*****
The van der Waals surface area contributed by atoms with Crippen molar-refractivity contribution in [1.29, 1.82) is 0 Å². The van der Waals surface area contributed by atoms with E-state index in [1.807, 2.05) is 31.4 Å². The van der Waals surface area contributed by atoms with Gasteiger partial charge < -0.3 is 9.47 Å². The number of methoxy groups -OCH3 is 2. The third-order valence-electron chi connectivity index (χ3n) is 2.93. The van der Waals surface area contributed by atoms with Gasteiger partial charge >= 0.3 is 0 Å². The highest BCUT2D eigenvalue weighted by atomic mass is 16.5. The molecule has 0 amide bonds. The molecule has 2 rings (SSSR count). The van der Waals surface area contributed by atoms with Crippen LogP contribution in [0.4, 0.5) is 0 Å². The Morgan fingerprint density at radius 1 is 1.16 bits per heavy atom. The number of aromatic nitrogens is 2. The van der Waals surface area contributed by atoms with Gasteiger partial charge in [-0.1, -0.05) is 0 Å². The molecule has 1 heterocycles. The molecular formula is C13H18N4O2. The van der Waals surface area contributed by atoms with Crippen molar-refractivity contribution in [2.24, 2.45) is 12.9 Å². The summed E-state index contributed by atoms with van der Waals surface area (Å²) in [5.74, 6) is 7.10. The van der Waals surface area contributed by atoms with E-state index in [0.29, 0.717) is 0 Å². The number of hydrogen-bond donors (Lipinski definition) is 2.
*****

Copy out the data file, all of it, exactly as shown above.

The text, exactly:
The van der Waals surface area contributed by atoms with Crippen molar-refractivity contribution in [1.29, 1.82) is 0 Å². The van der Waals surface area contributed by atoms with E-state index in [1.807, 2.05) is 31.4 Å². The van der Waals surface area contributed by atoms with Gasteiger partial charge < -0.3 is 9.47 Å². The number of methoxy groups -OCH3 is 2. The third-order valence-electron chi connectivity index (χ3n) is 2.93. The van der Waals surface area contributed by atoms with Gasteiger partial charge >= 0.3 is 0 Å². The highest BCUT2D eigenvalue weighted by atomic mass is 16.5. The molecule has 0 amide bonds. The molecule has 2 rings (SSSR count). The van der Waals surface area contributed by atoms with Crippen LogP contribution in [0.4, 0.5) is 0 Å². The Morgan fingerprint density at radius 1 is 1.16 bits per heavy atom. The number of aromatic nitrogens is 2. The van der Waals surface area contributed by atoms with Gasteiger partial charge in [-0.1, -0.05) is 0 Å². The molecule has 1 heterocycles. The molecular formula is C13H18N4O2. The van der Waals surface area contributed by atoms with Crippen molar-refractivity contribution in [2.24, 2.45) is 12.9 Å². The summed E-state index contributed by atoms with van der Waals surface area (Å²) in [5.74, 6) is 7.10. The van der Waals surface area contributed by atoms with E-state index in [0.29, 0.717) is 0 Å². The number of hydrogen-bond donors (Lipinski definition) is 2.